Saturday, May 14, 2011

Earthquake Update

Yesterday morning as I was about to leave for work, a courier arrived with a package. He commented that he was supposed to deliver it the previous day but contractors had refused him entry to the street, saying it was "residents only". That surprised me, since there was no evidence that contractors had been in our street - the wonderful blue water pipes are still above ground, and the street still has all its cracks, humps and dips. We live in a little cul de sac off a road that runs along the river. Later, talking to my husband, we figured that he had tried to enter the river road at the end where there is work going on to repair the broken sewer pipe under the river. All he actually had to do was drive round and come in at the other end. No problem, you would think, but apparently it was too hard.

Speaking of the blue pipes - a neighbour told me that they would be dug underground before winter comes, to avoid problems if they froze. Now I am watching anxiously, because winter is getting close - we have already had a few frosts. And there is no sign of action. I'll be making sure our emergency water supplies in the cupboard stay well-stocked.

Some heartening news: a permanent head has been appointed to CERA (the Canterbury Earthquake Recovery authority). He is Roger Sutton, head of Orion, the electricity lines company who did an amazing job of restoring power to the city after the quake - and communicating effectively what was being done. His appointment seems to have met with universal approval, as residents hope that what needs to be done will be done effectively, quickly and with a high degree of transparency. Let's hope disillusion doesn't set in as no doubt not all his decisions will meet universal approval. In particular the tension between those who say "demolish it all and open up the city" and those who want particular buildings saved at all costs will be hard to neogtiate.

I'm not so pleased with New Zealand Post who have announced that the Post Shop in Sydenham - my nearest until our local shopping centre can be rebuilt in about a year's time - will not reopen. It is undamaged, but the decision has more to do with supposed changed traffic patterns, and no doubt the fact that NZ Post is losing money and is also axing Post Shops elsewhere in the country. Still - if a dairy owner can open up in a shipping container and do good business, surely the Post Shop can reopen and also do good business in an area that is rather short of options.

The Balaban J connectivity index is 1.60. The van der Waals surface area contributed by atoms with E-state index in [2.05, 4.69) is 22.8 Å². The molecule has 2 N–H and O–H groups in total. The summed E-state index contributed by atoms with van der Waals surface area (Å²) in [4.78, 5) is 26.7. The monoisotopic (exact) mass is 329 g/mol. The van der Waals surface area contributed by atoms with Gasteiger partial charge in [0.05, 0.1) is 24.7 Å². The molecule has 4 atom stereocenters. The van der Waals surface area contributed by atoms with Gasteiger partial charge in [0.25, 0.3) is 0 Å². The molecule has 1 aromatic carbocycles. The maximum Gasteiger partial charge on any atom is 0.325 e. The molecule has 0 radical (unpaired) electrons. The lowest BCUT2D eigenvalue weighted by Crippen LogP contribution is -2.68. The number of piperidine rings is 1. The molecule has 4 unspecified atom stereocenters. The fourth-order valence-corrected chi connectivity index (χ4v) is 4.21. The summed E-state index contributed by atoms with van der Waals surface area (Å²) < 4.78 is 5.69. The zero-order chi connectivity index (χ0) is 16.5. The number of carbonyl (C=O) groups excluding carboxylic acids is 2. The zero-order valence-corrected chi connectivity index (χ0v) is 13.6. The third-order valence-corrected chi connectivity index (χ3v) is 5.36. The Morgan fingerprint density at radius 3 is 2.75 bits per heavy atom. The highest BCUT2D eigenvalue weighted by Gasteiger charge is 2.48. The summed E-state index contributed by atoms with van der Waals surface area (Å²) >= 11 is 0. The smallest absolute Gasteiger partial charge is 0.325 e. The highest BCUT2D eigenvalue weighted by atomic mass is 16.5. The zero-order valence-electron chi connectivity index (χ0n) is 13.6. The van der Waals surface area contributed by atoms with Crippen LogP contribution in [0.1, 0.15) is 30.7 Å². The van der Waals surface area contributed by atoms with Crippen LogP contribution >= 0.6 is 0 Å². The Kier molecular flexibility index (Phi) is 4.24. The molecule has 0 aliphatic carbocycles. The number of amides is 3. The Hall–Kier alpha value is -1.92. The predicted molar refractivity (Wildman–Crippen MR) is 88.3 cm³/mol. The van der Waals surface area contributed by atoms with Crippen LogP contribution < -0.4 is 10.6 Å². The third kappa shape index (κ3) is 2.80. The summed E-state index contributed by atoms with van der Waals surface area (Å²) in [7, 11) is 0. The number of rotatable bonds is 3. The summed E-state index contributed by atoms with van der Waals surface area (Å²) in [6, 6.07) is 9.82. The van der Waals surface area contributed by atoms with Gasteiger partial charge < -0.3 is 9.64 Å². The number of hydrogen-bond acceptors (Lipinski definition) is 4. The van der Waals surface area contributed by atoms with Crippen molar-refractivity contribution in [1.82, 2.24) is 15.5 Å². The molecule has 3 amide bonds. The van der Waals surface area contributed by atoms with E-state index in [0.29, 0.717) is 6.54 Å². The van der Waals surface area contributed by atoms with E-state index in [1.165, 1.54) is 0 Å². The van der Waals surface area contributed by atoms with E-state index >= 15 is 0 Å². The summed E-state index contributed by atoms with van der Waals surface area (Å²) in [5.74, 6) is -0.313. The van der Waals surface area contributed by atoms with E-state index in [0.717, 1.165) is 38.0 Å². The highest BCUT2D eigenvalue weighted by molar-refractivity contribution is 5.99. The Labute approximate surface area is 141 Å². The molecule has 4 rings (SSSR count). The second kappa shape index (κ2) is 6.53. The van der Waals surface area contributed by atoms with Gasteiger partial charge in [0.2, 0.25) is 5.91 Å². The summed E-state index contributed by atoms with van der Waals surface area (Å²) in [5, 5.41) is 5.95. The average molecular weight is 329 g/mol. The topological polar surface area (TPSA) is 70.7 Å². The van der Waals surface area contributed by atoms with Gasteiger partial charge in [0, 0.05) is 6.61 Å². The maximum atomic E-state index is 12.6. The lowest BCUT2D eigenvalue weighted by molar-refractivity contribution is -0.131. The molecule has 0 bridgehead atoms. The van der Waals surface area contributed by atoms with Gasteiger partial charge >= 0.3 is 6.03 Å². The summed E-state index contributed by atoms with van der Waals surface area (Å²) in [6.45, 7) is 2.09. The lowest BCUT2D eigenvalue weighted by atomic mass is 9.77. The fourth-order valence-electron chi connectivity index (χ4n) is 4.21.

I'm still travelling to the extreme north of the city to collect mail for Takahe magazine from the mail sorting centre by the airport. This is because our Post Office box is in the central city inside the cordon. We haven't been offered any good options at this stage if we want to keep the same box number. It's classed as a business account even though we make no profit - so a two months free redirection is the best they can offer, after that we would have to pay. So far, I've combined it with other trips but my business in that part of the city will be coming to an end soon.

Yesterday it shrunk from a full day's work to four hours. Which left me time after collecting the mail to check out my favourite bookshop, Scorpio Books, now relocated. The good news is that their new premises are considerably more spacious than the old shop inside the cordon - and that they have been allowed in for long enough to retrieve their stock, though some is damaged by dirt and grit blowing in the broken windows. The bad news is that their new shop is in Riccarton Road - now the busiest, most traffic-choked part of the city. They tell me there is parking out the back. That helps, but it doesn't help with the slow journey sitting in traffic on the way there.

The photo at the head of the post was taken in Merivale, where the mall is still open, despite the facade of these shops on the street side having fallen down. I've been intending for a while to stop by and take a photo of this large papier mache mushroom which I find intriguing - finally got round to it on the way to work yesterday.


Chibi Janine said...

Gosh it never really occurred to me how long it takes to clean up after a disaster like this. This is because as soon as a new disaster takes place the main stream media drops what they consider old news and move onto the next thing and never looks at the people who are working to rebuild their lives and communities.

I hope the winter is not too harsh for you and things get sorted soon.

Kathleen Jones said...

Thanks for this Catherine - it's good to keep everyone reminded that it's certainly not 'all over'. I was in the Sydenham post shop not long after the Sept quake, so I could picture your journey. My daughter's just sold her house in Sydenham and is moving out to Prebbleton where the after-shocks are dying down. She got a cheap house which had been damaged int he Sept quake and they don't mind a 'doer upper', being young and energetic!
I do hope you get it all sorted b efore winter sets in properly. Water pipes above ground are not good!

Crafty Green Poet said...

Gosh, how long the chaos is lasting! Sorry to hear that! Hope the pipes at least get sorted before winter!

Crafty Green Poet said...

oh and that photo is amazing!